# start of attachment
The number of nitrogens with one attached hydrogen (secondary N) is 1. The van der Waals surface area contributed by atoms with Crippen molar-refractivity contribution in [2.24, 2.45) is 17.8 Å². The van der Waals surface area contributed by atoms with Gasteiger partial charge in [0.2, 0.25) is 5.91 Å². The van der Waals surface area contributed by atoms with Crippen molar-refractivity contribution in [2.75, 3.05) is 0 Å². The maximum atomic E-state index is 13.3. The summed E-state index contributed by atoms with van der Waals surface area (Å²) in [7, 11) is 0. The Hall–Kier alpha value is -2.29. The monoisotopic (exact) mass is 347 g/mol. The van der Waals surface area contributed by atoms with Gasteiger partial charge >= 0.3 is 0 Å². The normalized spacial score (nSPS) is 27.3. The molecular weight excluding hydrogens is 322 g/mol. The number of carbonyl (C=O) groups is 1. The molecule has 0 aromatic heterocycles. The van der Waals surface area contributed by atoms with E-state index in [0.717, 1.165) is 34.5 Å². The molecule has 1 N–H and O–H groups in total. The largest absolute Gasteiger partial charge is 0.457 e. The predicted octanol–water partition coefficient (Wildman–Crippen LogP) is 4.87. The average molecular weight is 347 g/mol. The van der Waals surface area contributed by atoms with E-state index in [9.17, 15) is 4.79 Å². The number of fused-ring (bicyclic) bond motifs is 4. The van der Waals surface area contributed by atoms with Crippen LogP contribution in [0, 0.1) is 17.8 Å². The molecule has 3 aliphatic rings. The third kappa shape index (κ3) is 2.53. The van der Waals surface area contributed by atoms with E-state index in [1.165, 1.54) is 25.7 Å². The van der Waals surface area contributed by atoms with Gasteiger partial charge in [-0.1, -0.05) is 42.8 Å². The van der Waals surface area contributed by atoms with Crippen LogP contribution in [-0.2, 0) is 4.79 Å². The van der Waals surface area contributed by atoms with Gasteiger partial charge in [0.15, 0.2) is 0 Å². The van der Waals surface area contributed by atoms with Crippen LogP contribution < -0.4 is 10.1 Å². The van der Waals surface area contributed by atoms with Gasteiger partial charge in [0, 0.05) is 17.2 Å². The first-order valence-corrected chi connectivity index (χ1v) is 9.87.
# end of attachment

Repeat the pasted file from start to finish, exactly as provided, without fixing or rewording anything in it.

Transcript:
The number of nitrogens with one attached hydrogen (secondary N) is 1. The van der Waals surface area contributed by atoms with Crippen molar-refractivity contribution in [2.24, 2.45) is 17.8 Å². The van der Waals surface area contributed by atoms with Gasteiger partial charge in [0.2, 0.25) is 5.91 Å². The van der Waals surface area contributed by atoms with Crippen molar-refractivity contribution in [2.75, 3.05) is 0 Å². The maximum atomic E-state index is 13.3. The summed E-state index contributed by atoms with van der Waals surface area (Å²) in [7, 11) is 0. The Hall–Kier alpha value is -2.29. The monoisotopic (exact) mass is 347 g/mol. The van der Waals surface area contributed by atoms with Gasteiger partial charge >= 0.3 is 0 Å². The normalized spacial score (nSPS) is 27.3. The molecular weight excluding hydrogens is 322 g/mol. The number of carbonyl (C=O) groups is 1. The molecule has 0 aromatic heterocycles. The van der Waals surface area contributed by atoms with E-state index in [0.717, 1.165) is 34.5 Å². The molecule has 1 N–H and O–H groups in total. The largest absolute Gasteiger partial charge is 0.457 e. The predicted octanol–water partition coefficient (Wildman–Crippen LogP) is 4.87. The average molecular weight is 347 g/mol. The van der Waals surface area contributed by atoms with E-state index in [9.17, 15) is 4.79 Å². The number of fused-ring (bicyclic) bond motifs is 4. The van der Waals surface area contributed by atoms with Crippen LogP contribution in [0, 0.1) is 17.8 Å². The molecule has 3 aliphatic rings. The third kappa shape index (κ3) is 2.53. The van der Waals surface area contributed by atoms with E-state index in [1.165, 1.54) is 25.7 Å². The van der Waals surface area contributed by atoms with Gasteiger partial charge in [-0.1, -0.05) is 42.8 Å². The van der Waals surface area contributed by atoms with Crippen LogP contribution in [-0.2, 0) is 4.79 Å². The van der Waals surface area contributed by atoms with Gasteiger partial charge in [0.15, 0.2) is 0 Å². The van der Waals surface area contributed by atoms with Crippen LogP contribution < -0.4 is 10.1 Å². The van der Waals surface area contributed by atoms with Gasteiger partial charge in [0, 0.05) is 17.2 Å². The first-order valence-corrected chi connectivity index (χ1v) is 9.87.